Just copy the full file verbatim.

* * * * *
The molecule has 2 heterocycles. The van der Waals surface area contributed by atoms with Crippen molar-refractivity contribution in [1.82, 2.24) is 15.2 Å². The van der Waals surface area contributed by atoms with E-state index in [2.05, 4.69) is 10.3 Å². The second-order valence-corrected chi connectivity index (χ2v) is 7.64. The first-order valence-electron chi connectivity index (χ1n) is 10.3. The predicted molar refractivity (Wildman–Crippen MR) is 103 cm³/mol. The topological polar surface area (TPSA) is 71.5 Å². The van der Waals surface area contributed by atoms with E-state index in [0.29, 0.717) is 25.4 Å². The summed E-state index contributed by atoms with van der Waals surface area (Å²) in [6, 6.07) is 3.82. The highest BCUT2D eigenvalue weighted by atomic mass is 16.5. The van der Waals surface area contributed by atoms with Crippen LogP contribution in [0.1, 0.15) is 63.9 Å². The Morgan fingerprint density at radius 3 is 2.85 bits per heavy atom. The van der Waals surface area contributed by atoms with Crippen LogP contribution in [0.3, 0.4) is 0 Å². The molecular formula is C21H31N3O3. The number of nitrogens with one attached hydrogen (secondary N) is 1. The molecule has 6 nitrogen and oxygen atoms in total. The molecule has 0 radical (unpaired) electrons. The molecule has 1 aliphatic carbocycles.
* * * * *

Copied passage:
The molecule has 2 heterocycles. The van der Waals surface area contributed by atoms with Crippen molar-refractivity contribution in [1.82, 2.24) is 15.2 Å². The van der Waals surface area contributed by atoms with E-state index in [2.05, 4.69) is 10.3 Å². The second-order valence-corrected chi connectivity index (χ2v) is 7.64. The first-order valence-electron chi connectivity index (χ1n) is 10.3. The predicted molar refractivity (Wildman–Crippen MR) is 103 cm³/mol. The topological polar surface area (TPSA) is 71.5 Å². The van der Waals surface area contributed by atoms with E-state index in [0.29, 0.717) is 25.4 Å². The summed E-state index contributed by atoms with van der Waals surface area (Å²) in [6, 6.07) is 3.82. The highest BCUT2D eigenvalue weighted by atomic mass is 16.5. The van der Waals surface area contributed by atoms with Crippen LogP contribution in [0.1, 0.15) is 63.9 Å². The Morgan fingerprint density at radius 3 is 2.85 bits per heavy atom. The van der Waals surface area contributed by atoms with Crippen LogP contribution in [0.3, 0.4) is 0 Å². The molecular formula is C21H31N3O3. The number of nitrogens with one attached hydrogen (secondary N) is 1. The molecule has 6 nitrogen and oxygen atoms in total. The molecule has 0 radical (unpaired) electrons. The molecule has 1 aliphatic carbocycles.